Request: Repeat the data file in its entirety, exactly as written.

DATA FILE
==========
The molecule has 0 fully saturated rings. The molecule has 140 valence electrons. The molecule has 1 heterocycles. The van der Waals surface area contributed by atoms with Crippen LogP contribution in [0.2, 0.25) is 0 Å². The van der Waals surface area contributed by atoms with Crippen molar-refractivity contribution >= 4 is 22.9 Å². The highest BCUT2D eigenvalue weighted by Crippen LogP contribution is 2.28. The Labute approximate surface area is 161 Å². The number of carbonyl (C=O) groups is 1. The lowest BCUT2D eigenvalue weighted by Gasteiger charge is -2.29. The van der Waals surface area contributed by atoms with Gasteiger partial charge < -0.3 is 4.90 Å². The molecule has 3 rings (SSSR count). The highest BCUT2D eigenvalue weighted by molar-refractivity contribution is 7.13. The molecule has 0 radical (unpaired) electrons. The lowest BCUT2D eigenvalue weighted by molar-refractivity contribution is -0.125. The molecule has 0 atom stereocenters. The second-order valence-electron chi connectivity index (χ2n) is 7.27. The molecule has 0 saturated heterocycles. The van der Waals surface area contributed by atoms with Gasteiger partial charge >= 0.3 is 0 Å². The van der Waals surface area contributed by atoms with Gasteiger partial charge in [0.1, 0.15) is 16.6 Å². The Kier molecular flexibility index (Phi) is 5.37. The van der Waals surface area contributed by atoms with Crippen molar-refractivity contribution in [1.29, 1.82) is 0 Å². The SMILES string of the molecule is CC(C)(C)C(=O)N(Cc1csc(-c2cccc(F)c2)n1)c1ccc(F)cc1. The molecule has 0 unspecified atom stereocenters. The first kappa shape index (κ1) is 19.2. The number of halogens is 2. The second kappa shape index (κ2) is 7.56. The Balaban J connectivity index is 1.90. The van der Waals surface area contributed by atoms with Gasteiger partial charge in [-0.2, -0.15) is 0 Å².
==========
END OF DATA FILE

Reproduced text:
The molecule has 0 fully saturated rings. The molecule has 140 valence electrons. The molecule has 1 heterocycles. The van der Waals surface area contributed by atoms with Crippen LogP contribution in [0.2, 0.25) is 0 Å². The van der Waals surface area contributed by atoms with Crippen molar-refractivity contribution >= 4 is 22.9 Å². The highest BCUT2D eigenvalue weighted by Crippen LogP contribution is 2.28. The Labute approximate surface area is 161 Å². The number of carbonyl (C=O) groups is 1. The lowest BCUT2D eigenvalue weighted by Gasteiger charge is -2.29. The van der Waals surface area contributed by atoms with Gasteiger partial charge < -0.3 is 4.90 Å². The molecule has 3 rings (SSSR count). The highest BCUT2D eigenvalue weighted by molar-refractivity contribution is 7.13. The molecule has 0 radical (unpaired) electrons. The lowest BCUT2D eigenvalue weighted by molar-refractivity contribution is -0.125. The molecule has 0 atom stereocenters. The second-order valence-electron chi connectivity index (χ2n) is 7.27. The molecule has 0 saturated heterocycles. The van der Waals surface area contributed by atoms with Gasteiger partial charge >= 0.3 is 0 Å². The van der Waals surface area contributed by atoms with Gasteiger partial charge in [0.1, 0.15) is 16.6 Å². The Kier molecular flexibility index (Phi) is 5.37. The van der Waals surface area contributed by atoms with Crippen molar-refractivity contribution in [1.29, 1.82) is 0 Å². The SMILES string of the molecule is CC(C)(C)C(=O)N(Cc1csc(-c2cccc(F)c2)n1)c1ccc(F)cc1. The molecule has 0 unspecified atom stereocenters. The first kappa shape index (κ1) is 19.2. The number of halogens is 2. The second kappa shape index (κ2) is 7.56. The Balaban J connectivity index is 1.90. The van der Waals surface area contributed by atoms with Gasteiger partial charge in [-0.2, -0.15) is 0 Å².